Global Hawk UAV. Creative Commons photo, Flckr user jim.gordon.

Japan is considering buying four Global Hawk UAVs for long-range surveillance. From Ares:

The Japanese military’s joint staff office is studying the possible order, reflecting its status as a national program. A force of four could provide a continuous patrol, even with one in deep maintenance.

The navy is arguing that Japan is not ready to deploy such unmanned aircraft and should therefore defer the decision. Doing so would open the possibility of buying the navy’s preferred version of the Global Hawk, the MQ-4C, which is still under development for the U.S. Navy as a specifically maritime-oriented patroller.

The air force is pushing for an early move in which Japan would order the RQ-4B Block 30, the current U.S. Air Force production version. Japanese sensors are not ready and would, in any case, need time for integration. If the aircraft were ordered under the imminent policy statement, they would be delivered to the current U.S. production standard, perhaps with sensitive equipment or software omitted. (Link)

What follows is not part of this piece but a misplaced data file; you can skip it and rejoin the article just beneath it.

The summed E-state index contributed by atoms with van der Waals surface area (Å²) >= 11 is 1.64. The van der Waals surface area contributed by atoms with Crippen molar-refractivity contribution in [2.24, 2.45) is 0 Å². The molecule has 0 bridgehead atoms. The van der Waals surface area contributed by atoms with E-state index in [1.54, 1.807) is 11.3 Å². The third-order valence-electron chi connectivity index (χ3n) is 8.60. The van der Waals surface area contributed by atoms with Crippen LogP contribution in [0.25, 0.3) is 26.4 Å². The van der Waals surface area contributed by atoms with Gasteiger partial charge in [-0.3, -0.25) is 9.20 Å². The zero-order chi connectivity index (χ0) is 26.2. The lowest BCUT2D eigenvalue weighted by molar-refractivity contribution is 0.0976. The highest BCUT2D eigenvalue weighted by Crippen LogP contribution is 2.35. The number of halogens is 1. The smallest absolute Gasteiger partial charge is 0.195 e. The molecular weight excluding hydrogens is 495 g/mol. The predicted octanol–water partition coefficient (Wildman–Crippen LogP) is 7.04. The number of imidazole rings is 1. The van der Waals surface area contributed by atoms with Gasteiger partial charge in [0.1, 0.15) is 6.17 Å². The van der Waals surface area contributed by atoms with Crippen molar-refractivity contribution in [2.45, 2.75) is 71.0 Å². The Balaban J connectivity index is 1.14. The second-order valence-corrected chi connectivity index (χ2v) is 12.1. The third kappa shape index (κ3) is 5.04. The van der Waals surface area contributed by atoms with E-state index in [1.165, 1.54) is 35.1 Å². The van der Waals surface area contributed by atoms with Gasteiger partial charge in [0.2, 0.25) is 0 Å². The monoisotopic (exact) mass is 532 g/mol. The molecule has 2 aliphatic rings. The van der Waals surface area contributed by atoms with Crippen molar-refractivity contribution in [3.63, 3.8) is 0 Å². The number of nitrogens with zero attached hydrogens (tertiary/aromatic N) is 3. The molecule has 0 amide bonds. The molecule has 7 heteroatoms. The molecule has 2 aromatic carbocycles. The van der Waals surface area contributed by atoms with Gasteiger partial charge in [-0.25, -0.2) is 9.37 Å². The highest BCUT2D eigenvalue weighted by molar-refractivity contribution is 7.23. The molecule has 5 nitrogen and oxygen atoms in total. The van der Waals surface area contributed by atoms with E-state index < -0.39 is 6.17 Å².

A full-sized mockup was displayed in Tokyo last April.

From the article, it sounds like the Japan Air Self Defense Force and the Maritime Self Defense Force each want Global Hawk, for different reasons. Both may want it for the ballistic-missile defense role, but the MSDF likely also has the maritime surveillance role in mind. Perhaps it would be wiser to split the buy between the MQ-4C (the U.S. Navy’s Broad Area Maritime Surveillance UAV) and RQ-4B Block 30.

Japan could justify being a very prolific buyer of long-range UAVs. Having the 7th largest Exclusive Economic Zone and an archipelago consisting of 2,500 islands stretched over several thousand kilometers, Japan has a lot of territory to keep an eye on.

Here’s hoping a procurement decision will be made before 2020.

GD Star Rating
loading...

Related posts:


A contributor and editor at the blog War Is Boring, Kyle Mizokami started Japan Security Watch in 2010 to further understand Japan's defenses and security policy.
Kyle Mizokami has 536 post(s) on Japan Security Watch